The mission of the August Wilson Red Door Project is to change racial ecology through the arts.
We envision a Portland where people from diverse racial backgrounds and experiences live, work, play, and create together, and all people have the confidence, capacity, and opportunity to fulfill their highest human potential.
All people, regardless of personal, cultural, and social history, internalize values and beliefs of the world they have been raised in. While some of these values and beliefs enable creative achievement and success, others create a sense of profound limitation and self-doubt.
This doubt can be described as “internalized oppression” – a process by which people come to accept and internalize the inaccurate myths and stereotypes they have been exposed to. No one is immune from having to wrestle with a sense that something is holding them back, regardless of background or privilege.
The Red Door Project is founded on the belief that with the right education, exposure, and support, everyone is capable of growing their capacity to create, to achieve, and to thrive. And this belief is our driving philosophy – the core of everything we do.
Response to a Need in Portland
The Red Door was formed to respond to both a challenge and opportunity in Portland. For too long, one of America’s most progressive cities has assumed an ostrich-like position, lacking intentional strategies to create a city where all people can thrive. The result is a set of conditions that reflect an inequitable community, a place where race and class determine how one will fare in life.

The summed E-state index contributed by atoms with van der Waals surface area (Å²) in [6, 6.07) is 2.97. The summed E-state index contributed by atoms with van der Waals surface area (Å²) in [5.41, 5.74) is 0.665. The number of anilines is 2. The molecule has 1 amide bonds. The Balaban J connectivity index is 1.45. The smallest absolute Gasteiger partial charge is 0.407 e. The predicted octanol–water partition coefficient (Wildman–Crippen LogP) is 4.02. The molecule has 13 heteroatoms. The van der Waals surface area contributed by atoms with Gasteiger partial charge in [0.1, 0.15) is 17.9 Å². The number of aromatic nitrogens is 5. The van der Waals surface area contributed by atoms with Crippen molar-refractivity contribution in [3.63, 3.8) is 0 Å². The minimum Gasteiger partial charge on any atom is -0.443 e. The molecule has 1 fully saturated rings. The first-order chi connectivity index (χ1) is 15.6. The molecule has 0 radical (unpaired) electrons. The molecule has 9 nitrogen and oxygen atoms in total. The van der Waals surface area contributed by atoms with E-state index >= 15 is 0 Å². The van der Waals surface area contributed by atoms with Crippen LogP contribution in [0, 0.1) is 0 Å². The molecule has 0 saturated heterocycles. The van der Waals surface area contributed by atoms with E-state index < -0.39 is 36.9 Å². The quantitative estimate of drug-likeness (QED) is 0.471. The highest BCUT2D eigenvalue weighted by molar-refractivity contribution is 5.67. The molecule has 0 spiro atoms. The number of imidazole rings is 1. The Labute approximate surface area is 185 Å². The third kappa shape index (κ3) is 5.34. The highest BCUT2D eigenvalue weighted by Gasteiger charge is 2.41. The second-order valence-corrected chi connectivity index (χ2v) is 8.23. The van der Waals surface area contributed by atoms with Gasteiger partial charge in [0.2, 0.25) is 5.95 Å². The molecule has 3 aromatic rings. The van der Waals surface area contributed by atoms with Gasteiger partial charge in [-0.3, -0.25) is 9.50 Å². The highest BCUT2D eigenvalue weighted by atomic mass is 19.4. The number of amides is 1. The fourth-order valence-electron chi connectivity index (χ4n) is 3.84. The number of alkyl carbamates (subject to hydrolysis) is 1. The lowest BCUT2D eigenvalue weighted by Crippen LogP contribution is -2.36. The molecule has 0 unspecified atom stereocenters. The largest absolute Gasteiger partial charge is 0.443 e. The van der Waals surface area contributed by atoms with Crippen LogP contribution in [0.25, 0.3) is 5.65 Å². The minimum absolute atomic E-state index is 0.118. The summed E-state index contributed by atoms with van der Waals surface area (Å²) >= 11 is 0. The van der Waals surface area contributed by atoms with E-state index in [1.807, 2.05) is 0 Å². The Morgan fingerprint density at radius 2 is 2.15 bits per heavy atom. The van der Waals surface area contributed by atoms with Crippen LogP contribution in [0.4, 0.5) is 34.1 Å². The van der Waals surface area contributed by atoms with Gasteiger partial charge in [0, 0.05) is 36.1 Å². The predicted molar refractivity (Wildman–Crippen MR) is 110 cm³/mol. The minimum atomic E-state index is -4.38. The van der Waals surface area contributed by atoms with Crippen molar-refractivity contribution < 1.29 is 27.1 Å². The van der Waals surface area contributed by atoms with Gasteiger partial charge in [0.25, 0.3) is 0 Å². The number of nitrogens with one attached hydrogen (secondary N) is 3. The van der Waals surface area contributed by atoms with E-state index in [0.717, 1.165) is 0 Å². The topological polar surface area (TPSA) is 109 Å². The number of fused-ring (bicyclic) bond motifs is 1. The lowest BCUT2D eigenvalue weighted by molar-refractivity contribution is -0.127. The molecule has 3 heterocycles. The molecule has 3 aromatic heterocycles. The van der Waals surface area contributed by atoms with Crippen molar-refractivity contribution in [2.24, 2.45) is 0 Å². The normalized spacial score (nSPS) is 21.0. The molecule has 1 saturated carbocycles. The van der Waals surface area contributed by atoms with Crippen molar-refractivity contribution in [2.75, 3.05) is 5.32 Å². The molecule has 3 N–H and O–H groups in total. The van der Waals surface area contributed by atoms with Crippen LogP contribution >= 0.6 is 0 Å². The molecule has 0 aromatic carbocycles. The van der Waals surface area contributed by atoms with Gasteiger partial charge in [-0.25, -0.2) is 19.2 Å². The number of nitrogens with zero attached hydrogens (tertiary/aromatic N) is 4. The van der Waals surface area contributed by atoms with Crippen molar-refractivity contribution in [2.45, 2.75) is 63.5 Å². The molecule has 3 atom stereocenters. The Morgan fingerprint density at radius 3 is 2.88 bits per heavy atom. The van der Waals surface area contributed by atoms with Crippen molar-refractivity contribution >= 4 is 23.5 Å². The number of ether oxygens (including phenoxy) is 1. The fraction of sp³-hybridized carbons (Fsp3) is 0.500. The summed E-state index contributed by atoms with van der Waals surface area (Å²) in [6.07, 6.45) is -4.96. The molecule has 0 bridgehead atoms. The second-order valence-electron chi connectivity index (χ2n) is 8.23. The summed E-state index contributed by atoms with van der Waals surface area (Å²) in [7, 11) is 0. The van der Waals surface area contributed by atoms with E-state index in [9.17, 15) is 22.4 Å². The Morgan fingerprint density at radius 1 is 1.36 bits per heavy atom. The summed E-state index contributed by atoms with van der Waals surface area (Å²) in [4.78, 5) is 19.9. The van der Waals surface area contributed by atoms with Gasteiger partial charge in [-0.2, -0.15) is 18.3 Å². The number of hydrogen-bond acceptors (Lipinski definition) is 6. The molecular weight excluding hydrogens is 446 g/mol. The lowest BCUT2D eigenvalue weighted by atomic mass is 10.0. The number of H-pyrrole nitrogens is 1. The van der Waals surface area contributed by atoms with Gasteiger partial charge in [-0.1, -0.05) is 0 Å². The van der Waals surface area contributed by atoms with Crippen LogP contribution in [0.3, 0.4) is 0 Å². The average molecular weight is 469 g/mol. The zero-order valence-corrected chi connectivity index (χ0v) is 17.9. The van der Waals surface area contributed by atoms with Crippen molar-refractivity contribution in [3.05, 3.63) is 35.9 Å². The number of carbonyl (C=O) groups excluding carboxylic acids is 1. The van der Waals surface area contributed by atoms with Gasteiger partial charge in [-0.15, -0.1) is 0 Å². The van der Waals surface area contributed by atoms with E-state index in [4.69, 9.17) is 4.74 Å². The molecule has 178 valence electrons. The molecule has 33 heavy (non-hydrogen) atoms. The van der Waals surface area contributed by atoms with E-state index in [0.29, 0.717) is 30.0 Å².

With the creation of the Office of Equity and new mandates to diversify, Portland is poised to make big changes. We have an exciting arts community with a downtown that serves as a vibrant center of arts and culture. Yet, if one attends theater and art events regularly, the absence of diversity is all too abundantly clear.
Audiences and patrons in no way reflect the almost 28% people of color that would mirror the general population. The same is true for the age of audiences. Theater is most often attended by affluent white people over 45. While Portland is not alone in this predicament, it would be a shame to not address it.
The Red Door sees a moral imperative to create an equitable city. We see, as well, an artistic imperative to ensure that what theater can add to quality of life is accessible to everyone. There is also an economic urgency to keep Portland’s theaters vital.
According to a 2012 study conducted by Americans for the Arts, “[N]onprofit arts and culture are a $253.5 million industry in the Greater Portland Area.” Arts and cultural organizations create jobs, generate local and state taxes and leverage “$101.5 million in additional spending by arts, local restaurants, hotels, retail stores, parking garages, and other businesses.”